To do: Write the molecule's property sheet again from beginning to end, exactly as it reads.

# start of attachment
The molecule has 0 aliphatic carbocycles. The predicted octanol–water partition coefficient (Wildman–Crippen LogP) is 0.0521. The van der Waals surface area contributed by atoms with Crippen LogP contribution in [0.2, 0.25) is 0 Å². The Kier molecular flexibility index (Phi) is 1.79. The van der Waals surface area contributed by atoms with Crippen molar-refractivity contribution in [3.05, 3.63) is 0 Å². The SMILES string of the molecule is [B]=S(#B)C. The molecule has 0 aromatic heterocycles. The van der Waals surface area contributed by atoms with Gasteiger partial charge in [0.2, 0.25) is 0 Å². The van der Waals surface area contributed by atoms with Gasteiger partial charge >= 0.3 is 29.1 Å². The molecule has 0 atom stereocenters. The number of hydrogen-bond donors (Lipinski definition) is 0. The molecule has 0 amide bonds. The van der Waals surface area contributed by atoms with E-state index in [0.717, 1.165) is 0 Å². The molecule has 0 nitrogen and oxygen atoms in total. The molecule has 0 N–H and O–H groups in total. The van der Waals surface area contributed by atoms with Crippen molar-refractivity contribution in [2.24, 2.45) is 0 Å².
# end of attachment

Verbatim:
The molecule has 0 aliphatic carbocycles. The predicted octanol–water partition coefficient (Wildman–Crippen LogP) is 0.0521. The van der Waals surface area contributed by atoms with Crippen LogP contribution in [0.2, 0.25) is 0 Å². The Kier molecular flexibility index (Phi) is 1.79. The van der Waals surface area contributed by atoms with Crippen molar-refractivity contribution in [3.05, 3.63) is 0 Å². The SMILES string of the molecule is [B]=S(#B)C. The molecule has 0 aromatic heterocycles. The van der Waals surface area contributed by atoms with Gasteiger partial charge in [0.2, 0.25) is 0 Å². The van der Waals surface area contributed by atoms with Gasteiger partial charge >= 0.3 is 29.1 Å². The molecule has 0 atom stereocenters. The number of hydrogen-bond donors (Lipinski definition) is 0. The molecule has 0 amide bonds. The van der Waals surface area contributed by atoms with E-state index in [0.717, 1.165) is 0 Å². The molecule has 0 nitrogen and oxygen atoms in total. The molecule has 0 N–H and O–H groups in total. The van der Waals surface area contributed by atoms with Crippen molar-refractivity contribution in [2.24, 2.45) is 0 Å².